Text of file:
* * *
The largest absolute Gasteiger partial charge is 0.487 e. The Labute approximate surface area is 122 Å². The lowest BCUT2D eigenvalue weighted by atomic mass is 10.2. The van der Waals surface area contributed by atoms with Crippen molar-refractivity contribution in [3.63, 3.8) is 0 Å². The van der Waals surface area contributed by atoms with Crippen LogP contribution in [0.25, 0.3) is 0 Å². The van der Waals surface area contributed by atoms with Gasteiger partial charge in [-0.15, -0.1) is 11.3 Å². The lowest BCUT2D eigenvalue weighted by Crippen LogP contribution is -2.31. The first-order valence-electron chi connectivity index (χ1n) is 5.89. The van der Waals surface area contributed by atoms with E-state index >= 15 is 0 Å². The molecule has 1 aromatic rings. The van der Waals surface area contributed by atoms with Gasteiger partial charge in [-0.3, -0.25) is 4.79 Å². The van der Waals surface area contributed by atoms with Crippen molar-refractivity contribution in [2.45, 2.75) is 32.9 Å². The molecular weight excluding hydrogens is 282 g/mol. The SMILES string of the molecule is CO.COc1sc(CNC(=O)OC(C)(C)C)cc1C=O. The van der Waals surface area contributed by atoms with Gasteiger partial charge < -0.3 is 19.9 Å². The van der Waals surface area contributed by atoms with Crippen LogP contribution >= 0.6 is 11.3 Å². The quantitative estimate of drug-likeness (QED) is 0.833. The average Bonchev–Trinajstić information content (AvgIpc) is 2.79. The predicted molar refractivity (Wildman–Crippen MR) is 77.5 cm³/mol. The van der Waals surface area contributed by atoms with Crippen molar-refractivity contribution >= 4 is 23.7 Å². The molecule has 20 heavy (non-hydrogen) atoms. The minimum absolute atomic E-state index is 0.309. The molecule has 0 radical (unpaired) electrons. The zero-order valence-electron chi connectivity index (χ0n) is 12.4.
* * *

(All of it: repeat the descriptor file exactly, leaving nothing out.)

The largest absolute Gasteiger partial charge is 0.487 e. The Labute approximate surface area is 122 Å². The lowest BCUT2D eigenvalue weighted by atomic mass is 10.2. The van der Waals surface area contributed by atoms with Crippen molar-refractivity contribution in [3.63, 3.8) is 0 Å². The van der Waals surface area contributed by atoms with Crippen LogP contribution in [0.25, 0.3) is 0 Å². The van der Waals surface area contributed by atoms with Gasteiger partial charge in [-0.15, -0.1) is 11.3 Å². The lowest BCUT2D eigenvalue weighted by Crippen LogP contribution is -2.31. The first-order valence-electron chi connectivity index (χ1n) is 5.89. The van der Waals surface area contributed by atoms with E-state index >= 15 is 0 Å². The molecule has 1 aromatic rings. The van der Waals surface area contributed by atoms with Gasteiger partial charge in [-0.3, -0.25) is 4.79 Å². The van der Waals surface area contributed by atoms with Crippen molar-refractivity contribution in [2.45, 2.75) is 32.9 Å². The molecular weight excluding hydrogens is 282 g/mol. The SMILES string of the molecule is CO.COc1sc(CNC(=O)OC(C)(C)C)cc1C=O. The van der Waals surface area contributed by atoms with Gasteiger partial charge < -0.3 is 19.9 Å². The van der Waals surface area contributed by atoms with Crippen LogP contribution >= 0.6 is 11.3 Å². The quantitative estimate of drug-likeness (QED) is 0.833. The average Bonchev–Trinajstić information content (AvgIpc) is 2.79. The predicted molar refractivity (Wildman–Crippen MR) is 77.5 cm³/mol. The van der Waals surface area contributed by atoms with Crippen molar-refractivity contribution >= 4 is 23.7 Å². The molecule has 20 heavy (non-hydrogen) atoms. The minimum absolute atomic E-state index is 0.309. The molecule has 0 radical (unpaired) electrons. The zero-order valence-electron chi connectivity index (χ0n) is 12.4.